This blog was written in collaboration with Sam van der Poel:
On the morning of our first full day in Ileret, we were fortunate enough to witness a revered local gathering: a post-wedding ceremony. Typically the day after a marriage family members, friends, and neighbors gather to socialize and enjoy a goat. Men and women gather independently in huts like the one featured below, which is not unlike most homes that characterize Ileret, and our group split accordingly to immerse in the culture. Before the ceremony, Habara, who assisted us in communicating with locals, helped us understand more about everyday life, gender roles, and traditions that underpin Daasanach culture. We learned, for instance, that the Daasanach are divided into two groups that are distinguished by the colors of beads that they wear; individuals that wear differently colored beads cannot marry or participate in ceremonies together. It is also understood that women are responsible for practically all day-to-day tasks and for raising children. Just outside of the huts, more than a dozen children were running and playing, which we got to participate in.
After returning to TBI and enjoying lunch, we gathered as a group to talk about our observations and evaluations of the morning. There was plenty to discuss and we inevitably considered how the significant gender role disparities would impact the task of devising culture-sensitive solutions to problems that locals are experiencing. To top off the day, we checked out a small watermelon patch that TBI was experimenting with at the edge of the compound.
In the next morning, we were ready to better understand and evaluate local problems that could be the subject of individual or group projects. First we visited the local health center, which is led by the nurse Beatrice and was built by TBI, and discovered that there were three primary issues: a food storage building was sustaining a malignant bat infestation; the entire facility had a non-operational solar energy system installed; and the wastewater management system was malfunctioning.
From the health center, we visited a riverbed that is the primary site of water retrieval for most locals. Women and children dig a hole by hand to manually fill 20 liter jugs, which lasts a family about one day. While noting issues throughout the water collection including transportation and the lack of a filtration process, we offered to help by digging, collecting, and transporting water with locals.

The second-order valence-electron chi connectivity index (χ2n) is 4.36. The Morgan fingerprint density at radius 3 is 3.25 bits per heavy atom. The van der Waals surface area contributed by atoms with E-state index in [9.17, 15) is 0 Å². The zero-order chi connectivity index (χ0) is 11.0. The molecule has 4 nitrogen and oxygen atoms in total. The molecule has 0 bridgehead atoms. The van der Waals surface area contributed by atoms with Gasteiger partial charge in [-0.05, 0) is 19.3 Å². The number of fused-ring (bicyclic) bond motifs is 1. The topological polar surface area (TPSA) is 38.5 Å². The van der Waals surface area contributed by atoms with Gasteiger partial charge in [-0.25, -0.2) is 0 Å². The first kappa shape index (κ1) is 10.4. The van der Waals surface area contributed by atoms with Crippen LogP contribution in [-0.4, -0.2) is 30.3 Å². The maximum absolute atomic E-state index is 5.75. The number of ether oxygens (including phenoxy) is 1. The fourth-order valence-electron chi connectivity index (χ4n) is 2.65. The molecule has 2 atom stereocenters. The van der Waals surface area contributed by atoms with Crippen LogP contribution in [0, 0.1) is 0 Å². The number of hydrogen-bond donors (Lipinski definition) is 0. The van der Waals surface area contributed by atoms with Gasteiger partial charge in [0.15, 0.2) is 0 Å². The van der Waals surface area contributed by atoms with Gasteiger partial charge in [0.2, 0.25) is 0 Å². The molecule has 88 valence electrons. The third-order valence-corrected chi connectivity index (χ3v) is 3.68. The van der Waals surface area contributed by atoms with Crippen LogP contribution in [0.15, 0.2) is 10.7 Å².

At the end of the day, the group gathered with Turkana Basin Institute (TBI) staff to play a game of soccer as the sun was setting.
We visited a sorghum farm early the next day to better understand the way locals cultivate land and raise crops. Sorghum is a tall crop that is grown for its grain and sugary stem. Locally, its seeds are often bartered for other goods like goats. As we arrived three children were observed keeping watch; they are employed to ward off unwanted visitors like birds. From the owners, we learned that, though the ground is fertile, their sorghum growth is limited by infrequent rainfall and a green pestilent insect. The owners also claimed that if their farm fails, the rest of the community becomes discouraged which is why farming is not prevalent.
Following the sorghum farm, we made our way to the local school which educates students in a structure similar to grades one to eight in the western education system. Shem, the school’s deputy, explained that attendance is their most pertinent problem and depends solely on whether the school can provide its students with food supplied by the government. It was also understood that the school has a mostly malfunctioning solar energy system and that bathrooms, which do not contain soap, are rarely used by students.
After our insightful discussion with Shem, we got to sing and dance with the school’s children using our speaker for some time until we learned that an exam was taking place next door. The children particularly enjoyed Papaoutai, Waka Waka (This Time for Africa), and Macarena. Later that day, each student established what their short-term project would focus on. The goal of each short-term project is to tangibly improve the lives of the people in Ileret over a two week class period. The three projects that were decided on are:
- Winnie Wang and Emily Aviles: A water filtration system, similar to systems used in developed communities, composed of rocks and sand that are ordered in a portable container. This system will focus on filtering water collected from the riverbed seen above.
- Natalie Lubaszka and Konnie Xu: A tall, portable water pump and associated shovel-like tool for making the digging process more efficient. This project is focused on improving working conditions at the riverbed seen above.
- Sam van der Poel: A soap-making program that leverages two abundant resources, animal fat and wood ash, to produce soap through a chemical reaction called saponification.